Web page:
Full Moons are Always "Super"
The rising full moon is always a spectacular sight and worth planning for to capture in dramatic locations. Full moons are
|Washed up on the Waterford Beach|
|Super Moon 20 miles from Mt Monadnock, March 2011|
I whine frequently about this sad fact of astronomy and hold marginally veiled resentment for my colleagues who are fortunate enough to live near the coast. I know that I could travel to coast for the moonrises, but hey, I'm old and lazy. I need a warm comfortable excuse to go to the coast and a couple of weeks ago the excuse fell languidly into my lap.
|Super friends for a super Moon|
Very good friends of ours were renting a house on the Connecticut coast and generously invited Susan and I to stay with them for a few days. Susan was busy volunteering at our local DeMar Marathon, but I decided to take Carrie and Jeff up on the kind offer. It was then that I realized that the weekend in question was the occasion of the fall super moon and a "super" lunar eclipse, AND I was going to situated comfortably on the Atlantic coast!
For any who don't know, Super Moons refer to full Moons that occur when the moon is closest to the earth in its elliptical orbit, otherwise know as "Perigee". At perigee the moon appears about 14% larger than when it is at its furthest location, "Apogee". The media make an inordinately big deal of this occurrence, but as Neil deGrasse Tyson said, "Resist the Hype: The size of today’s “Super” moon is to next month’s full moon as a 16.07 inch pizza is to a 16.00 inch pizza". Perhaps the only real significance is that a moon that is super provides a good excuse to get out and shoot, not to mention that I can probably charge at least 14% more for a "Super Moon" picture.
|A View to the Saybrook Lighthouse|
For me the excitement stemmed, not the "Superness" of the alignment, but from the opportunity to shoot a moonrise over the ocean. Before I headed south I dove into the Photographer''s Ephemeris searching for a nearby location that would allow me catch the moon rising above something of interest, preferably a lighthouse. I was staying in Waterford and following the lines of the moonrise I discovered the Saybrook Lighthouse in a near perfect position. The location was so good that I assumed I would be doomed to cloudy weather, but I headed down on Friday full of hope.
|Sunrise on Long Island Sound|
Scouting the Site
|Crackling Sunrise Light|
Among the Rocks
My location was out on a breakwater about 1.3 miles south of the lighthouse. The sky was clear but there was an ominous haze at the
|Jonathan Steele by iPhone|
waited to see if the moon would break through the haze. TPE made it certain that the moon would be there, but would we be able to see it. The moon appeared behind the breakwater precisely on time but it was barely visible through the mist and haze. Happily as it rose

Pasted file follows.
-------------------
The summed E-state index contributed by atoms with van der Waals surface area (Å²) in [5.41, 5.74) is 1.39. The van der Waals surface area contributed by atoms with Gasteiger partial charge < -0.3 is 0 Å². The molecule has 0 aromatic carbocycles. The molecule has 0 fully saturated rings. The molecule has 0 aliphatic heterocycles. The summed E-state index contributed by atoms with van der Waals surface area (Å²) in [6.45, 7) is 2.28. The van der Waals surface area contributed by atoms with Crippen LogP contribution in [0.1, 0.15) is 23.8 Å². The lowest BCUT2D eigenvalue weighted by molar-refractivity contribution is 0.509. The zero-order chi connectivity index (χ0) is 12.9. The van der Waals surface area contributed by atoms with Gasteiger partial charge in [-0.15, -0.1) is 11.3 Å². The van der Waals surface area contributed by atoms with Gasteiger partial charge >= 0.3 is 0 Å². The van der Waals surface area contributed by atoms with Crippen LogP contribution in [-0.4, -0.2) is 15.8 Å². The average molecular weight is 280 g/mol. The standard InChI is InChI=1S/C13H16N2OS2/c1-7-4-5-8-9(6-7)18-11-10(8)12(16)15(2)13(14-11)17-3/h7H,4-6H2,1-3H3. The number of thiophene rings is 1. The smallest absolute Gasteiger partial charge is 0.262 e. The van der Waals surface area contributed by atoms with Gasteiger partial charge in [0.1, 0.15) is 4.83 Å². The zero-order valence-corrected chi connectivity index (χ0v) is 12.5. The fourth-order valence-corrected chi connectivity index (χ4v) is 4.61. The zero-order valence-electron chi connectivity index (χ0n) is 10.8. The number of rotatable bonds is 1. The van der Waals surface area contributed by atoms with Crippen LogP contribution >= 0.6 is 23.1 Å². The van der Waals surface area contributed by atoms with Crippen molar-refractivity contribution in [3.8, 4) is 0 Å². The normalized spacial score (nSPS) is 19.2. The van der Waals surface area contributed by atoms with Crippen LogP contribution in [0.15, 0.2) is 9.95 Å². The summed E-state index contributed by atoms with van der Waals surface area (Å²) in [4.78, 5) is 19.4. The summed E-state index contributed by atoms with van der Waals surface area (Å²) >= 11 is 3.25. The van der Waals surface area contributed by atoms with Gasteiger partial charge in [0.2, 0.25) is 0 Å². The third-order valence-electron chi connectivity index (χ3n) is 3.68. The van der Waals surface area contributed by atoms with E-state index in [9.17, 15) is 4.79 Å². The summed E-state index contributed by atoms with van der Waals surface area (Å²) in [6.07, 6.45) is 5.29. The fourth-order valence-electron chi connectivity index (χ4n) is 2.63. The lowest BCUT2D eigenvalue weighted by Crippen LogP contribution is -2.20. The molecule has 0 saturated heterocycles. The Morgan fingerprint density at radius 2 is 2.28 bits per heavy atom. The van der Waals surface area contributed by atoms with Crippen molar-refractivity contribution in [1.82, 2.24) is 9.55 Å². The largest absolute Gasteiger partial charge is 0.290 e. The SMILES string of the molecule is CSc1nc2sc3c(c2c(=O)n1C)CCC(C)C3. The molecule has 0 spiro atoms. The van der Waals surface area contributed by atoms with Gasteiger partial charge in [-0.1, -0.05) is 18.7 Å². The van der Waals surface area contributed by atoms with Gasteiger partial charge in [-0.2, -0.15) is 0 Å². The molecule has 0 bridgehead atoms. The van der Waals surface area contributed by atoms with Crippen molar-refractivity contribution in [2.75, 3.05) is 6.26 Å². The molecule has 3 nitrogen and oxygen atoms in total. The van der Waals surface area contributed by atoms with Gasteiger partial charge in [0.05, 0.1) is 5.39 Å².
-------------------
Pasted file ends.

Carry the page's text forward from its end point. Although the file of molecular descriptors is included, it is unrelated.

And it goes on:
|In the Mist|
|As Close as it Gets|
I got what I came for! The moon and the lighthouse both reflected the color of the setting sun and as the moon approached the beacon it was warmed by a few wispy clouds. My distance from the lighthouse (1.3 miles) magnified the size of the moon against the foreground, which is a key part dramatic full moon images. It was a lovely warm evening and I was reluctantly to leave my perch among the rocks, but I had to get back to join my friends for dinner. As Jonathan and I packed up we discussed the New England a Photographer's Guild and I encouraged him to pursue membership in the group. I'm thrilled to report that he followed through and is now part of the Guild, extending our representation to the Connecticut region.
Lunar Eclipse that was Super
After a nice dinner, Carrie and Jeff joined me outside to monitor the progress of the lunar eclipse. I followed the moon as it approached totality with my 400mm lens and 2x Tele-Extender. At 800mm I was able to capture a nice succession of images for eventual compositing into an image of the moon-lite ocean that I had shot the evening before. I'm not a giant fan of lunar eclipses, but putting it all together in one imagine was undeniably neat. It was a long day but a unique evening of lunar excitement, and I was ready for bed.
The next morning, after exploring the dunes and avoiding the ticks, I headed home to get ready for this year's foliage blitz. The coastal trip was a great opportunity and a wonderful break from my land-locked status. Again, I thank Jeff and Carrie for their hospitality. And the bonus was that I got to meet the newest member of the Guild.